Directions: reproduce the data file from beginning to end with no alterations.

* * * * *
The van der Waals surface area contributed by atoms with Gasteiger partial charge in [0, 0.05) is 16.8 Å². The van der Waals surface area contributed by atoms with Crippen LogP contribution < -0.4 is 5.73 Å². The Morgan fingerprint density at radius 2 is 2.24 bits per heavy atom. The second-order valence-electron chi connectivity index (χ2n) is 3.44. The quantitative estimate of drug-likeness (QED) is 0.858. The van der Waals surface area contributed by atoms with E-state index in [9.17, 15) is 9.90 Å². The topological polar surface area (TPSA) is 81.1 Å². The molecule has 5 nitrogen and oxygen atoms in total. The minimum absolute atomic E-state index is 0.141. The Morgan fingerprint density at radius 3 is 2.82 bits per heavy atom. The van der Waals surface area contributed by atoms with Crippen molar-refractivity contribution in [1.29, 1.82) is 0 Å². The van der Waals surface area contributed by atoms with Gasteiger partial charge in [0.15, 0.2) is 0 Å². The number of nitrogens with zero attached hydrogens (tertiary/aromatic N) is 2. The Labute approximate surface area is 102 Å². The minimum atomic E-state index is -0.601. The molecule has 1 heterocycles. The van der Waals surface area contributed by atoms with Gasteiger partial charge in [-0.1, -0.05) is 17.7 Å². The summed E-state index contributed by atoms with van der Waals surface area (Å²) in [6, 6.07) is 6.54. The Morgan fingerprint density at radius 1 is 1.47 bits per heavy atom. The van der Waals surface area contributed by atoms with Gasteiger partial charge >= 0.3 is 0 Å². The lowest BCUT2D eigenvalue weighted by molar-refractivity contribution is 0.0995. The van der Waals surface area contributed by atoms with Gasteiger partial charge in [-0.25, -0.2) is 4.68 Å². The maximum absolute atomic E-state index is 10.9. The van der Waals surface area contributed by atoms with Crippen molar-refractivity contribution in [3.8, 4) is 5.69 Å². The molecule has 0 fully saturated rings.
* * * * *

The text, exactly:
The van der Waals surface area contributed by atoms with Gasteiger partial charge in [0, 0.05) is 16.8 Å². The van der Waals surface area contributed by atoms with Crippen LogP contribution < -0.4 is 5.73 Å². The Morgan fingerprint density at radius 2 is 2.24 bits per heavy atom. The second-order valence-electron chi connectivity index (χ2n) is 3.44. The quantitative estimate of drug-likeness (QED) is 0.858. The van der Waals surface area contributed by atoms with E-state index in [9.17, 15) is 9.90 Å². The topological polar surface area (TPSA) is 81.1 Å². The molecule has 5 nitrogen and oxygen atoms in total. The minimum absolute atomic E-state index is 0.141. The Morgan fingerprint density at radius 3 is 2.82 bits per heavy atom. The van der Waals surface area contributed by atoms with Crippen molar-refractivity contribution in [1.29, 1.82) is 0 Å². The van der Waals surface area contributed by atoms with Gasteiger partial charge in [0.15, 0.2) is 0 Å². The number of nitrogens with zero attached hydrogens (tertiary/aromatic N) is 2. The Labute approximate surface area is 102 Å². The minimum atomic E-state index is -0.601. The molecule has 1 heterocycles. The van der Waals surface area contributed by atoms with Gasteiger partial charge in [-0.1, -0.05) is 17.7 Å². The summed E-state index contributed by atoms with van der Waals surface area (Å²) in [6, 6.07) is 6.54. The Morgan fingerprint density at radius 1 is 1.47 bits per heavy atom. The van der Waals surface area contributed by atoms with Gasteiger partial charge >= 0.3 is 0 Å². The lowest BCUT2D eigenvalue weighted by molar-refractivity contribution is 0.0995. The van der Waals surface area contributed by atoms with Gasteiger partial charge in [-0.25, -0.2) is 4.68 Å². The maximum absolute atomic E-state index is 10.9. The van der Waals surface area contributed by atoms with Crippen molar-refractivity contribution in [3.8, 4) is 5.69 Å². The molecule has 0 fully saturated rings.